How to fix au­to­cor­rect in IOS

What to do when you get in­ap­pro­pri­ate sugges­tions from the IOS au­to­cor­rect fea­ture.

Macworld (USA) - - iOS Central - BY GLENN FLEISHMANN

You’re tap­ping along on your iphone or ipad, and sud­denly an or­di­nary let­ter or word gets re­placed by some­thing bizarre. We’re all used to au­to­cor­rect pick­ing up weird ex­pan­sions, which hap­pens partly be­cause Ap­ple has in­tro­duced ma­chine learn­ing ( go. mac­world.com/inml) into how it pre­dicts what you might in­tend to type.

How­ever, you might also be the vic­tim of a prank, and if you have chil­dren or peo­ple with child-like hu­mor around you, you prob­a­bly know who did it, too. A Mac­world reader whose iden­tity I shall wisely keep se­cret in or­der to spare them fur­ther em­bar­rass­ment, wrote in with this ques­tion:

When I type in the let­ter I, I get the fol­low­ing “i see dem jeanzzz,” and when I type in the word “hi,” I get “You a big green stankie bug­ger.” How do i stop this from hap­pen­ing?

While it’s pos­si­ble ios’s au­to­cor­rect learned this from re­peated en­tries, it’s more likely that some­one gained ac­cess to your de­vice and set a short­cut. While I don’t want to im­pugn young peo­ple, a young friend ad­mit­ted this when I men­tioned prank au­to­cor­rect sub­sti­tu­tions:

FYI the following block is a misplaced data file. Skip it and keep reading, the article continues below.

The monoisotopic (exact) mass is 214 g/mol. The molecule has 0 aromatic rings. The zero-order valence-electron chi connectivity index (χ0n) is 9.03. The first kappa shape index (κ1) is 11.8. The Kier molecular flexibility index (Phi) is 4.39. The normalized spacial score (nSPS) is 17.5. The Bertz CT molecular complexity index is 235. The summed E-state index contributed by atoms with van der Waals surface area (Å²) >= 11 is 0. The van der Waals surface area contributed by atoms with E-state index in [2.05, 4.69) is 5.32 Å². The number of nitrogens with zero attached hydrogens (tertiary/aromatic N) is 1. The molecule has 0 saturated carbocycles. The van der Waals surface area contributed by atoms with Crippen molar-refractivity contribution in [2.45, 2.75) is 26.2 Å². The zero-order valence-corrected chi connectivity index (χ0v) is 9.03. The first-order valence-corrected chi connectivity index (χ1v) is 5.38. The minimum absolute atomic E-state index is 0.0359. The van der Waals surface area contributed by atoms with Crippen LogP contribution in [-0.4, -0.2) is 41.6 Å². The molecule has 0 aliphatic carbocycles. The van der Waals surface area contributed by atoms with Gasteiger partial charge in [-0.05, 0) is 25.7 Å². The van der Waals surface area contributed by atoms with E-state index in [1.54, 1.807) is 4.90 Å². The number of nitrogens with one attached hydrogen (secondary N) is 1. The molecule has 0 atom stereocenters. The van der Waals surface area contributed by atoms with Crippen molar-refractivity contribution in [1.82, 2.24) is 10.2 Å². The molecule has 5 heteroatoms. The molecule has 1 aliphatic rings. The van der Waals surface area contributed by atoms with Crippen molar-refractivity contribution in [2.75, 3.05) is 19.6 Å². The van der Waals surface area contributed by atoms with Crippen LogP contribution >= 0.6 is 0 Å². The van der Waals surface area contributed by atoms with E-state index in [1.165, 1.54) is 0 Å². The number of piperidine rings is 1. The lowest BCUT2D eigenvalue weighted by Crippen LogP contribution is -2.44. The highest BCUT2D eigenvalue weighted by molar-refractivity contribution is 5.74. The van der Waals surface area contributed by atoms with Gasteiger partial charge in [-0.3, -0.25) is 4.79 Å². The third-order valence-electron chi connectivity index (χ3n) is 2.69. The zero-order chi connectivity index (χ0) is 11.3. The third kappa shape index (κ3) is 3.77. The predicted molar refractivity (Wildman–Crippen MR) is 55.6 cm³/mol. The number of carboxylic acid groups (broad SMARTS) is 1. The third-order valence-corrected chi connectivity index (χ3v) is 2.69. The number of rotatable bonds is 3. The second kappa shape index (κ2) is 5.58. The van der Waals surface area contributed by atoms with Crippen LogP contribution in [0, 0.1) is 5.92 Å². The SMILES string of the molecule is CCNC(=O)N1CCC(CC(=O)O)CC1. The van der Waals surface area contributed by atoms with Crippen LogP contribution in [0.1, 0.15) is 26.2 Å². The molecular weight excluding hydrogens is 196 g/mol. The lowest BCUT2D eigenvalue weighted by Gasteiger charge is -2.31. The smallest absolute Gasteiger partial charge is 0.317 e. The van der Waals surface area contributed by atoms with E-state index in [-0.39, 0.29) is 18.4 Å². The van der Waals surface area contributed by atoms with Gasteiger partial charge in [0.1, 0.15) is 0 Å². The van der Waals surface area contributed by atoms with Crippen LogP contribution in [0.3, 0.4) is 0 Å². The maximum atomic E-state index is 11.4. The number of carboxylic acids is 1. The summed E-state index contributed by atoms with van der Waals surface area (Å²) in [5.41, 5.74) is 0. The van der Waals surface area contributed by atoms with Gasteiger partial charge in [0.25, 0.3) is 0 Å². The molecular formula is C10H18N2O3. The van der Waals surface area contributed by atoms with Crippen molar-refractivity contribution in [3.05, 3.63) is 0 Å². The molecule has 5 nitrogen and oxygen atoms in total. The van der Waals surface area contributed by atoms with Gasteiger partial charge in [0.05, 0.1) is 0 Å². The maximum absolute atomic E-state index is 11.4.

Once, I made “Hello” au­to­cor­rect to “Sa­lu­ta­tions” on my mom’s phone.

You can check one method for this kind of sub­sti­tu­tion through these steps:

1. Open Set­tings → Gen­eral → Key­boards

→ Text Re­place­ments.

2. Re­view the list of items.

3. If you see some­thing that looks ridicu­lous, swipe left on it, and then swipe Delete.

That takes care of ob­vi­ous things. It’s pos­si­ble to re­train au­to­cor­rect to sub­sti­tute words au­to­mat­i­cally, too. Some­times on my IOS de­vice, it will try to re­place an or­di­nary word, like and, with some­thing seem­ing off-base and dis­turb­ing, like “Aha­ha­ha­ha­ha­ha­hah”. I must have typed that in once and it de­cided it’s what I meant all the time. This seems kind of sin­is­ter.

Typ­i­cally, when au­to­cor­rect wants to drop a re­place­ment in with­out enough con­fi­dence it’s what you mean, you’ll have a pop-over menu ap­pear with sugges­tions that you can tap be­fore you tap space or re­turn, which ac­cepts the word that’s been dropped in. Tap­ping that pop-over helps re­train au­to­cor­rect, and you may only need to type the word a few times and pick your pre­ferred re­place­ment (which might be the ac­tual word typed!) be­fore it’s back to nor­mal. You can also dou­ble-tap a word, se­lect Re­place, and the pop-over menu with sugges­tions should ap­pear.

If this is all too much, you can re­set the dic­tionary, which drops all the words and re­place­ments learned ( just go to Set­tings → Gen­eral → Re­set and choose Re­set Key­board Dic­tionary), or dis­able au­to­cor­rect (go to Set­tings → Gen­eral → Key­boards and tog­gle the Au­toCor­rec­tion op­tion off). ■

Au­to­cor­rect is usu­ally helpful, sug­gest­ing a sen­si­ble re­place­ment.

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